In Benin, a Francophone country in West Africa, maternity mortality has been estimated at between 473 and 990 deaths per 100,000 live births. Yet 92 per cent of women gave birth in either a public or private health centre, and almost all of them received antenatal care. This paper reports on an exploratory, qualitative study in 1995, among 19 women aged 20–40 who had recently given birth in a referral hospital, of their experiences of antenatal and emergency obstetric care, as part of a larger study on measuring the prevalence of severe maternal morbidity in the community. Thirteen of the women had had obstetric complications and 11 had had a caesarean section. Pregnancy was described as a period of great vulnerability, and feelings of insecurity and fear of death were omnipresent in the women's accounts. Their primary motivation for seeking antenatal care was the appearance of symptoms or events they perceived as abnormal. Although a minority were lucky enough to have a kind midwife, many complained about not being able to ask questions or get any explanations, being mistreated and humiliated by health personnel and described the anguish they felt in the face of medical procedures they did not understand, especially caesarean section, which they were told were necessary to save their lives. Access to emergency obstetric care is a priority in the battle against maternal mortality, but it cannot be at the expense of improvements in the quality of the interaction between women and health personnel. The inclusion of women's voices in the objectives of safe motherhood programmes is necessary to better serve women's needs.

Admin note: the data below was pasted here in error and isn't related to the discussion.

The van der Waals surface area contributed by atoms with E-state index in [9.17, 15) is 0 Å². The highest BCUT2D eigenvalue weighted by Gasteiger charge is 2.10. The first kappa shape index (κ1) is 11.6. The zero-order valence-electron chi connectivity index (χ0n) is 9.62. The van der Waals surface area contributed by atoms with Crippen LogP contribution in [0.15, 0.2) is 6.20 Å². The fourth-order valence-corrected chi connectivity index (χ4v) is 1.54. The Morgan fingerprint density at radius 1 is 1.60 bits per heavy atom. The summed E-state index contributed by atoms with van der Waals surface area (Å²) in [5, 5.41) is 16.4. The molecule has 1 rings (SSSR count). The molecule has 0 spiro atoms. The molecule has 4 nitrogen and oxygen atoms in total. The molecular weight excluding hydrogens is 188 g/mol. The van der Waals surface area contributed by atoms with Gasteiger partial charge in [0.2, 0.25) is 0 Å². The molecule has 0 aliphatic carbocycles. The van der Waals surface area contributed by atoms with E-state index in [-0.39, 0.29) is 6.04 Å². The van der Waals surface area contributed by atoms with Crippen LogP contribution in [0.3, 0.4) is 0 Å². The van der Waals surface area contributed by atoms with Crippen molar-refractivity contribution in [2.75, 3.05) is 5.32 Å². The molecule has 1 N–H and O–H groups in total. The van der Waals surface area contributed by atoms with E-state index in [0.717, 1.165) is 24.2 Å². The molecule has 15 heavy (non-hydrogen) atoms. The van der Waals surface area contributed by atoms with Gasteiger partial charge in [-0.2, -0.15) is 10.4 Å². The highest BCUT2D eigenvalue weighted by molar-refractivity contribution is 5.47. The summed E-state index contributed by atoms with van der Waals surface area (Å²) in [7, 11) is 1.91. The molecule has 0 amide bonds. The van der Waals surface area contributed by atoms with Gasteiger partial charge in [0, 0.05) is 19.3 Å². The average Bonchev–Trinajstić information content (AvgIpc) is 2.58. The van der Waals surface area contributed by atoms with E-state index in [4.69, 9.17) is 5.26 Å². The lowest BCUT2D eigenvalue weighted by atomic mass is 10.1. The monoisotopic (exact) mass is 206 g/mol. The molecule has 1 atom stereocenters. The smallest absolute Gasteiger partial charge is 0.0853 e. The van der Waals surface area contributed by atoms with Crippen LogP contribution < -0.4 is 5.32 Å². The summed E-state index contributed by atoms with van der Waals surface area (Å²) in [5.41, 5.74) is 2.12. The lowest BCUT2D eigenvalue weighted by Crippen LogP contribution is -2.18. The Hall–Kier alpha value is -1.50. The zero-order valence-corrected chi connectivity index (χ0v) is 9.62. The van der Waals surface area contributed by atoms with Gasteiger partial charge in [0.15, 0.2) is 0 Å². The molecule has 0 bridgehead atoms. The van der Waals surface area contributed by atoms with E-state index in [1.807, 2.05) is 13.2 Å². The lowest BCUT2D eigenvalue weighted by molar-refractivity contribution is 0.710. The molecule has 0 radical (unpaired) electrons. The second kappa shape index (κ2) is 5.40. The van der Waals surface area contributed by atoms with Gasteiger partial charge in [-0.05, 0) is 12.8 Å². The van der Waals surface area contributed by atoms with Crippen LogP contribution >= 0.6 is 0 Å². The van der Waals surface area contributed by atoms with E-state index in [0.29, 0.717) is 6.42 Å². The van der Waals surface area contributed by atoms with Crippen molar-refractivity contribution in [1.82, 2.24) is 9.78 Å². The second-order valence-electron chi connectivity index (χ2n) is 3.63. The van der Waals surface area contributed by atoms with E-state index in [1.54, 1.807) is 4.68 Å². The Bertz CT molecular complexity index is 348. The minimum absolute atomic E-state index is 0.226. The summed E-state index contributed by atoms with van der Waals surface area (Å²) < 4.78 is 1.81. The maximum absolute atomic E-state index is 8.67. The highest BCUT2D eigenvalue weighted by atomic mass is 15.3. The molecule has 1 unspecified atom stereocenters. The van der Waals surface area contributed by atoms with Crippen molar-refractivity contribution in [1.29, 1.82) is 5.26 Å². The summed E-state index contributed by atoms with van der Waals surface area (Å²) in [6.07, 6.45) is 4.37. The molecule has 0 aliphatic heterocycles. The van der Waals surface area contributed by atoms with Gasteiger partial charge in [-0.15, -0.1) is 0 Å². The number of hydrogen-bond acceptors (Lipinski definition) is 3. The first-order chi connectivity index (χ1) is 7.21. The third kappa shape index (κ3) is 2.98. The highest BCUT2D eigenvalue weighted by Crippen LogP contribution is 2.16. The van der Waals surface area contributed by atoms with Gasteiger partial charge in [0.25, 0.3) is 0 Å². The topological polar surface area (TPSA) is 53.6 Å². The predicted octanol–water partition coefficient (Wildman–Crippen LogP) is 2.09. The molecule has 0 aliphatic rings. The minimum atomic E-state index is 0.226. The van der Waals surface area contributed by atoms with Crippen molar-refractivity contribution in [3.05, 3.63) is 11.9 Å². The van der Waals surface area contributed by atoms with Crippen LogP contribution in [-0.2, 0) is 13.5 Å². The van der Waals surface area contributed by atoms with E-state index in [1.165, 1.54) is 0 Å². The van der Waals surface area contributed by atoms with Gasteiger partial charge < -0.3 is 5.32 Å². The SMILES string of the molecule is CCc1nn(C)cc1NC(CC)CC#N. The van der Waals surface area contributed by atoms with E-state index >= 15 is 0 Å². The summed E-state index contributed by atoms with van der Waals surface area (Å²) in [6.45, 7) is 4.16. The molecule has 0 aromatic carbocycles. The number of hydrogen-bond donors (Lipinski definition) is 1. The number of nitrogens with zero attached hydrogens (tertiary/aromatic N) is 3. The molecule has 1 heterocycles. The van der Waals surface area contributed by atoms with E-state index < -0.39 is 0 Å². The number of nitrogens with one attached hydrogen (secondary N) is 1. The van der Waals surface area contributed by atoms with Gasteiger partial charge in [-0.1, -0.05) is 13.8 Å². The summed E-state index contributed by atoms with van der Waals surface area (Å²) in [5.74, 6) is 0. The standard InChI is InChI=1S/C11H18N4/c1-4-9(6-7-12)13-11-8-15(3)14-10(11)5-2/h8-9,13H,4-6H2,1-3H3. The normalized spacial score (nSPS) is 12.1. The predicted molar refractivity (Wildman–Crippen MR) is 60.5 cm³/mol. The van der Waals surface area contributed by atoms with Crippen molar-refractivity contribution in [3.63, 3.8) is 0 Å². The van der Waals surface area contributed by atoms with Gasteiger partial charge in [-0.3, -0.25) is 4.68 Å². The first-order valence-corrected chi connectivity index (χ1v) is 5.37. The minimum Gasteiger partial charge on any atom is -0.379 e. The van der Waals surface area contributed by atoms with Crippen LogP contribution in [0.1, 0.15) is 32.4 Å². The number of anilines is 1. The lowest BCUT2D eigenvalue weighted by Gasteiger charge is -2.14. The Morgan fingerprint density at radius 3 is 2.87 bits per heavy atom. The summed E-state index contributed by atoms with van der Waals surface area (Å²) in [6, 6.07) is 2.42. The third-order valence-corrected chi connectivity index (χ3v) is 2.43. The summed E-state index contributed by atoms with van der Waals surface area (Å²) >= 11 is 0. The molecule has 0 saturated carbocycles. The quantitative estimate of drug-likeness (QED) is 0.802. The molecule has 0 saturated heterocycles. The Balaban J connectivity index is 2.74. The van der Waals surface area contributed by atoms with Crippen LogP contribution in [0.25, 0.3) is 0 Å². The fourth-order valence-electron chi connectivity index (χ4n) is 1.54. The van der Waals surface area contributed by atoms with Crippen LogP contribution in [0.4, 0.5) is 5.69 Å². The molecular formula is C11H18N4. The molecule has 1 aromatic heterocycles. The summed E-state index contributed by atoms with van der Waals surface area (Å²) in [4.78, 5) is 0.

Grossmann-Kendall, F.; Filippi, V.; De Koninck, M.; Kanhonou, L. Giving birth in maternity hospitals in Benin: Testimonies of women. Reproductive Health Matters (2001) 9 (18) 90-98.